This caused a round of sneering and laughter and Bob knew it was Darwin time again. Survival of the Fittest. Only one of them would emerge with control of the class. He suddenly felt a wave of anger wash over him as he surveyed the battlefield. He was becoming reckless as his retirement neared, caring less and less about the consequences.
“You seem to use that word a lot, Mr. Pearson. Tell me, why would a young man like you see so many things as gay?”
The boy twisted uncomfortably in his chair, squirming under the laughter of his classmates. Bob watched as the boy transferred the tobacco he was chewing to the alternate cheek.
“Cause all the stuff you have us read is gay,” he countered, angry defiance flashing in his adolescent eyes.
“What’s so gay about it?”
“Going into the woods just to sit there for no reason . . .” the boy sneered and Bob could feel him pulling the class away from him. The young man seemed to feel it too and it was gaining him confidence. He continued, pushing further.
“It’s not like he is going in to shoot something. The guy’s a fag. Maybe this guy Thoreau is gay. . . . ”
“Maybe you’re ignorant,” Bob could feel thirty years of anger bubbling to the surface.
“Maybe you’re gay,” the boy sneered.
“And you are a horse’s ass. . . . ” The laughter stopped and Bob acknowledged the sinking feeling that is common when one recognizes one went too far.
“Did you even consider the ramifications such a comment could have on the developing personality of a child, Mr. Jazinski?” she asked, her expression promising infinite patience. Bob’s jaw clenched as he sought a professional and confident retort.
“He started it. He called me gay!”
“Now really, Mr. Jazinski,” she said with a sad, complacent smile. “Who is the adult here?”
Bob had a comment all prepared for her, but his union representative seemed to sense that and interjected. She was an old friend and they had taught together for twenty years.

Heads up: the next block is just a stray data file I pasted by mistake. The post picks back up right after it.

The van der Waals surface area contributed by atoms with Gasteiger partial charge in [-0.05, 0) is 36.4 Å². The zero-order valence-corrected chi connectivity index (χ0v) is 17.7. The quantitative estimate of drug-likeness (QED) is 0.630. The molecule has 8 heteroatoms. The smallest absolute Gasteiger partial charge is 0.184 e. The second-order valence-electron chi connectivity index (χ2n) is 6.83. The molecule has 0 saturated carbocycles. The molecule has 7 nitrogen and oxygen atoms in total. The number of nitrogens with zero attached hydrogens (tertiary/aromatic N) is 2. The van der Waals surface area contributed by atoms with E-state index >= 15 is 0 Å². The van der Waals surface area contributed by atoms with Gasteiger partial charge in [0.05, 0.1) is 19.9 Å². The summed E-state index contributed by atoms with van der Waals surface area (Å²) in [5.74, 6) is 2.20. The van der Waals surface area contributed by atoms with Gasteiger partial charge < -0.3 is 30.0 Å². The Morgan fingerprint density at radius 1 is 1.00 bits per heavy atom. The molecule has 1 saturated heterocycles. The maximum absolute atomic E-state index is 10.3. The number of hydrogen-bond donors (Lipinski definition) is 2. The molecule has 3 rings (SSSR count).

“In Bob’s defense,” she began, “He has a very challenging class. If you recall, I have spoken to you about seeing if we couldn’t balance it better. Over 50% of his class are chronic discipline problems and most are reading 3 grades or more below grade level.”
“All the more reason why a little compassion and empathy are needed if we are to change these youngsters’ lives around,” spoke the voice of administrative optimism.
Or idealism. Or fantasy, depending on your outlook, Bob thought.
He made a conscious effort to control the look of incredulity that crossed his face, but he knew he was doing a bad job of it.
His union representative tried again. “I am sure Bob understands that his comments were inappropriate, but Jason Pearson has been a discipline problem for years here. He has been a disruption to Bob’s instruction for five months now and …”
“I understand that, Mrs. Hayes, but how can we ask considerate behavior of our students if our staff do not model that behavior?” She did not wait for a reply, but continued on. “Therefore, I am directing Mr. Jazinski to apologize to Jason for his unprofessional and hurtful comments…”
“Apologize?” Bob sputtered. He was so angry his chest clenched and his words came out garbled and strained. His friend reached out and nudged his leg in silent warning as he visibly fought for self control.
“In addition,” the principal continued, “I have spoken with the superintendent and he agrees that, because this is the third infraction in the past five years, you will be registered in an Employee Anger Management class.”
He watched her overly white teeth smile at him through her overly tanned face. She was a slim blonde but she began to resemble an eight-point buck.